May 27, 2012

A Spot of Romance

THE project has eaten up all his Nobel prize money and he says he could have written half a novel in the time it has taken to finish it. But Turkey’s laureate, Orhan Pamuk, finally has his Museum of Innocence, the wellspring of his bestselling 2008 tale of the same name, about the doomed Istanbul lovers, Füsun and Kemal.

Since early May a steady stream of visitors have been making their way down a booklined street in central Istanbul, past a hammam, a Turkish bath that pretends to date back to medieval times, past two cats gorging themselves like pashas off a low table on the pavement, to 24 Çukurcuma St.

The museum is set in an old Istanbul townhouse, painted in a discreet but very distinctive red—not plum or cerise, but something in between. Small groups of book-loving northern Europeans and well-dressed locals cluster around the teller’s window, examining the colourful printed tickets he hands them. Only when they read the sign above his head, urging visitors to switch off mobile phones and “use a soft conversational tone”, do they realise that the place they are about to enter is not so much a museum as a story den, a piece of performance art.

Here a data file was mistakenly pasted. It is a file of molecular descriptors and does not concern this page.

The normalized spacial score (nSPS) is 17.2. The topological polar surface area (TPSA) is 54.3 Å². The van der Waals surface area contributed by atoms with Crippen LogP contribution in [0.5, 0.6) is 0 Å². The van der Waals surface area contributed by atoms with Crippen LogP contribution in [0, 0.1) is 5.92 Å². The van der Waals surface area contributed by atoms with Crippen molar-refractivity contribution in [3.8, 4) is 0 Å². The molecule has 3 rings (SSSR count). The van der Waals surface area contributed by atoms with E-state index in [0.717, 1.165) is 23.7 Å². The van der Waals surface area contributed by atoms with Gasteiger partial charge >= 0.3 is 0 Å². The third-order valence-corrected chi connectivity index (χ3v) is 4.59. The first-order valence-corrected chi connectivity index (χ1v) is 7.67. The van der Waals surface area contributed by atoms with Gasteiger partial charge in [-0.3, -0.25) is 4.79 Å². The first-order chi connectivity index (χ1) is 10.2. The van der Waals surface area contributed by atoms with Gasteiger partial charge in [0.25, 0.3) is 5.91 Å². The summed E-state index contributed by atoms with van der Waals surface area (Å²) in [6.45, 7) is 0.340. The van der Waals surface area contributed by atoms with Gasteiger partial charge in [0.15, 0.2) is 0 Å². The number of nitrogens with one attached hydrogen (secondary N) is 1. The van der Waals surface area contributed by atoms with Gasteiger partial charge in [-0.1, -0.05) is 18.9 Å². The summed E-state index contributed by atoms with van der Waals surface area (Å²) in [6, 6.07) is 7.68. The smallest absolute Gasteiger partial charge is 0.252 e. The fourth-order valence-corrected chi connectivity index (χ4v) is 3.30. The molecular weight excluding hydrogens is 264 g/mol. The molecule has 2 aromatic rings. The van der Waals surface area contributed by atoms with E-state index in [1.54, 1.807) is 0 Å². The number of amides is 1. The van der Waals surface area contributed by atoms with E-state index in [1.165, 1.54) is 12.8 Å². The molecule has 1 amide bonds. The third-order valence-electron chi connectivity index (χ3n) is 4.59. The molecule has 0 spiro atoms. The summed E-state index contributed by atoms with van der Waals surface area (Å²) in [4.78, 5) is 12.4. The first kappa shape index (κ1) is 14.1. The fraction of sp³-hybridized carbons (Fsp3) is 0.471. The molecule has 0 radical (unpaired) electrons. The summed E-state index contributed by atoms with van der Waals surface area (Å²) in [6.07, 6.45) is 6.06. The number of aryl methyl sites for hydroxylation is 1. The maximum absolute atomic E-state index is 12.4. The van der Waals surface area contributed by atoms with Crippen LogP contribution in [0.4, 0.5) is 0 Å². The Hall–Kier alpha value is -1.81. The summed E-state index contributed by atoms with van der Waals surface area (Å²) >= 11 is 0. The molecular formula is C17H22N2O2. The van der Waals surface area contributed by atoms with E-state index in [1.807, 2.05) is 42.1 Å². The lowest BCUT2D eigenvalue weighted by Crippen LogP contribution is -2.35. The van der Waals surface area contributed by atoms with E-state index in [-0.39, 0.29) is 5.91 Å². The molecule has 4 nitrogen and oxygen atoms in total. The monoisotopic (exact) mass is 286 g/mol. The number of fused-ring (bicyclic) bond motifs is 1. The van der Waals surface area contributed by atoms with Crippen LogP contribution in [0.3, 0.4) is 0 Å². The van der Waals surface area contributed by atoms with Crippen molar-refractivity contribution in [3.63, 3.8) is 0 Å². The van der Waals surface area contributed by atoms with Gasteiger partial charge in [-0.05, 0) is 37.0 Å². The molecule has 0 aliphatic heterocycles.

Read more on the Economist: A Spot of Romance


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